Kongocho-kyo (金剛頂経)

Kongocho-kyo (Diamond Peak Sutra) is a general term for assorted 'Kongocho-kyo' texts that were compiled one after another by a group called "Shoe Kongocho-kyo" (sarvatathāgatatattvasaṃgrahaṃ nāma mahāyānasūtraṃ, or "Mahayana Sutra Named as a Collection of All the Truth of Nyorai," abbreviated as "Shinjitsu Sho-gyo"). The origin of the name 'Kongocho' (vajraśekara) is said to have come from the "Kongocho Tantra" (vajraśekharatantra).

In Japan, 'Kongocho-kyo' usually refers to "Shoe Kongocho-kyo."

"Shoe Kongocho-kyo" is a sutra (or sacred book) used as a reference for Diamond World Mandala, and within the Shingon sect and Tendai sect, it is said to clearly explain the principles of 'Sokushin-Jobutsu' (Attaining Buddhahood with the Present Body) in Esoteric Buddhism.

Within the Shingon sect (Tomitsu (eastern esotericism)) especially, it is regarded as the Konpon kyoten (the most important sutra), with the two sutras of Esoteric Buddhism, "Dainichi-kyo" and 'Dainichi-kyo' (Mahavairocana Sutra) together being called 'Ryobu no Taikyo.'
The "Rishu-kyo" (Principle of Wisdom Sutra) (Adhyardhaśatikā prajñāpāramitā, "Hyaku-goju Ju Hannya" (literally, 150 gatha (poetic verse of a scripture) of wisdom), which is chanted in the Shingon sect, is a simplified sutra of "Rishuko-kyo" and one of the texts of the 'Kongocho-kyo.'

Kukai (a Japanese monk, scholar and poet who lived from 774 - 835) became a disciple of Keika Osho (746 - 805) of the Qinglongsi Temple at Changan of Tang. There he learned the Denpo Kanjo (the ceremony to invest someone with Ajari (rank of master)) of Esoteric Buddhism and learned the principles and true way to practice "Shoe Kongocho-kyo" (passed down from Dainichi Nyorai to Kongosatta, Ryumo, Ryuchi, Kongochi, Fuku, Keika and then Kukai). In 806 Kukai introduced the system of practicing "Shoe Kongocho-kyo" to Japan for the first time.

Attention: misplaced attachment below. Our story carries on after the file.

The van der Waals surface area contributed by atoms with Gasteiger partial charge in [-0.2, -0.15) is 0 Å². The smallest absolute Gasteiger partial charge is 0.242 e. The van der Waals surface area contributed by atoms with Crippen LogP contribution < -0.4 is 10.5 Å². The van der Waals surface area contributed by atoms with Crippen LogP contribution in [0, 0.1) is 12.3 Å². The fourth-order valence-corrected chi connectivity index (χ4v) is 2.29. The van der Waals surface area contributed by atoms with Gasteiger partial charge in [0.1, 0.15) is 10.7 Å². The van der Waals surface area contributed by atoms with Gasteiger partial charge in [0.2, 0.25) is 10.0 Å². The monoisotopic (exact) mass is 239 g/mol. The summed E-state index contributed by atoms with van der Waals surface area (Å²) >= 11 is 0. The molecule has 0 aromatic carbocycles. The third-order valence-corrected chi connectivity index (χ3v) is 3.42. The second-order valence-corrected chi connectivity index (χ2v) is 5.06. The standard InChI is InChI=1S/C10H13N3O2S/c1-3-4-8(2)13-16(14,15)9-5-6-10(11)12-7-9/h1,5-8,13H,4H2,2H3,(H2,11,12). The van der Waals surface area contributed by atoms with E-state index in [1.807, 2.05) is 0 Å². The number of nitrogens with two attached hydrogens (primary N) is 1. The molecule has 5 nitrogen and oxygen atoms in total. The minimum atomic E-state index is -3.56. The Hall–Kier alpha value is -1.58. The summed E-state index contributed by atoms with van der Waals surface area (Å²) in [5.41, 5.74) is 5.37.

There is a legend which tells that 'Kongocho-kyo' was gained by perceiving Ryumo in a steel tower in Southern Tenjiku (India). This sutra is a general term for most sutras that involve counting up to one hundred thousand ju (unit for counting poems) and were preached by Dainichi Nyorai at 18 different places on separate occasions and are not a single sutra.

Sutras translated into Chinese

As for sutras which were translated from Sanskrit into Chinese, there are 4 volumes of "Kongocho Yuga Churyakushutsu Nenju-kyo" (Rykushutsu Nenju-kyo) by Kongochi (ajrabodhi) Sanzo (tripitaka) (around 670 - 741), 3 volumes of "Kongocho Issai Nyorai Shinjitsu Shodaijo Gensho Zanmai Daikyoo-kyo" (Kongocho Daikyoo-kyo) (Compendium of Truth of All the Tathagatas), by Fuku (Amoghavajra) Sanzo (705 - 774), and 30 volumes of "Issai Nyorai (concentration of Tathagatas) Shinjitu Sho-gyo Sutra (Tattva-samgraha)" by Sego.

The original text in Sanskrit, along with the translation into Tibetan presently exist as well, and translations by Sego correspond to both. It is believed that from the middle to the end of the seventh century, the basic form of sutras was established in Southern India, and gradually changed to its complete form, as seen in translations by Sego.

Contents

The main part of it is about Dainichi Nyorai telling Issaigijoju Bosatsu (Shakyamuni) about his enlightenment against the question asked to him, and the way to practice in order to earn that enlightenment. Diamond World Mandala specifically shows the content of that enlightenment, and the main part of the explanation of the actual practice is the goso jojin kan (meditation procedure to be a Buddha through five phases). Goso jojin kan is an original practice to endow devotees with discovering the wisdom of Nyorai: This practice involved having the impure hearts of disciples attain the knowledge of Nyorai (Tathagata; perfected one) through yoga methods of contemplation; as they realized the pure figure of Nyorai, they would realize the prajna (insight leading to enlightenment), that it could become nothing else and they could become one with Nyorai.

Commentaries
Commentaries by three great scholars of Yuga Esoteric Buddhism in the 8th century, Buddhaguhya, Anandagarbha, and Sakyamitra, remain as translations in Tibetan.

Listed below are four commentaries which still exist today that attached to the Tibetan translation of "Kongocho-kyo" (also known as Shinjitsusho-gyo). "Tantra Ginyu" (Tantra with Buddhaguhya's Commentary): Compiled by Buddhaguhya. "Comments Against the Integration of the Truth, Solemnity of Koala:" Compiled by Sakyamitra. "Comments and Truth of Light Against Tantra, Which is Named Agenda of Mahayana, the Integration of the Truth of Nyorai:" Compiled by Anandagrbha. "Ship Entering the Sea of Yuga Tantra:" Compiled by Bu ston rin chen grub.

Also, as commentary against "Tantra Ginyu" by Buddhaguhya, there is "Commentary of Tantra Ginyu" by Padmavajra.